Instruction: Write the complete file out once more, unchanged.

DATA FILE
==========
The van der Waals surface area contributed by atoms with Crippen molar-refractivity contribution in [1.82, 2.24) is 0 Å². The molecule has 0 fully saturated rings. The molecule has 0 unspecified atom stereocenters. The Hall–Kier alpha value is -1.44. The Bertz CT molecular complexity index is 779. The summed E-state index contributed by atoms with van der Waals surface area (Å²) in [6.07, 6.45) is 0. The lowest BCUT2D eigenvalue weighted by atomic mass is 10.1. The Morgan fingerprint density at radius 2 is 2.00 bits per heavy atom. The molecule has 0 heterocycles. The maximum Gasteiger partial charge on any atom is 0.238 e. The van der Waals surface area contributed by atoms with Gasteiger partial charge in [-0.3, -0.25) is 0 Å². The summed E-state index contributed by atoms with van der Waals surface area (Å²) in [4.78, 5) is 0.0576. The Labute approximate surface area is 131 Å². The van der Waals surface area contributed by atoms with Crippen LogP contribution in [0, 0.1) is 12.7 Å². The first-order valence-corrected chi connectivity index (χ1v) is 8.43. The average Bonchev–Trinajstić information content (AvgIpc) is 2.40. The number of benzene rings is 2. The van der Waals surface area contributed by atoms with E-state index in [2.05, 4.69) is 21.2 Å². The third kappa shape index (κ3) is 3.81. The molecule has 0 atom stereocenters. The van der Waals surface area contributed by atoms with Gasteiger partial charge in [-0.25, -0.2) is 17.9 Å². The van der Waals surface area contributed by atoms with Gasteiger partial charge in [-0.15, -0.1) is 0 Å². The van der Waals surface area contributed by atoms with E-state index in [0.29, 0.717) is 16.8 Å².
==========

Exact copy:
The van der Waals surface area contributed by atoms with Crippen molar-refractivity contribution in [1.82, 2.24) is 0 Å². The molecule has 0 fully saturated rings. The molecule has 0 unspecified atom stereocenters. The Hall–Kier alpha value is -1.44. The Bertz CT molecular complexity index is 779. The summed E-state index contributed by atoms with van der Waals surface area (Å²) in [6.07, 6.45) is 0. The lowest BCUT2D eigenvalue weighted by atomic mass is 10.1. The Morgan fingerprint density at radius 2 is 2.00 bits per heavy atom. The molecule has 0 heterocycles. The maximum Gasteiger partial charge on any atom is 0.238 e. The van der Waals surface area contributed by atoms with Gasteiger partial charge in [-0.3, -0.25) is 0 Å². The summed E-state index contributed by atoms with van der Waals surface area (Å²) in [4.78, 5) is 0.0576. The Labute approximate surface area is 131 Å². The van der Waals surface area contributed by atoms with Crippen LogP contribution in [0, 0.1) is 12.7 Å². The first-order valence-corrected chi connectivity index (χ1v) is 8.43. The average Bonchev–Trinajstić information content (AvgIpc) is 2.40. The number of benzene rings is 2. The van der Waals surface area contributed by atoms with E-state index in [2.05, 4.69) is 21.2 Å². The third kappa shape index (κ3) is 3.81. The molecule has 0 atom stereocenters. The van der Waals surface area contributed by atoms with Gasteiger partial charge in [-0.25, -0.2) is 17.9 Å². The van der Waals surface area contributed by atoms with Gasteiger partial charge in [-0.15, -0.1) is 0 Å². The van der Waals surface area contributed by atoms with E-state index in [0.29, 0.717) is 16.8 Å².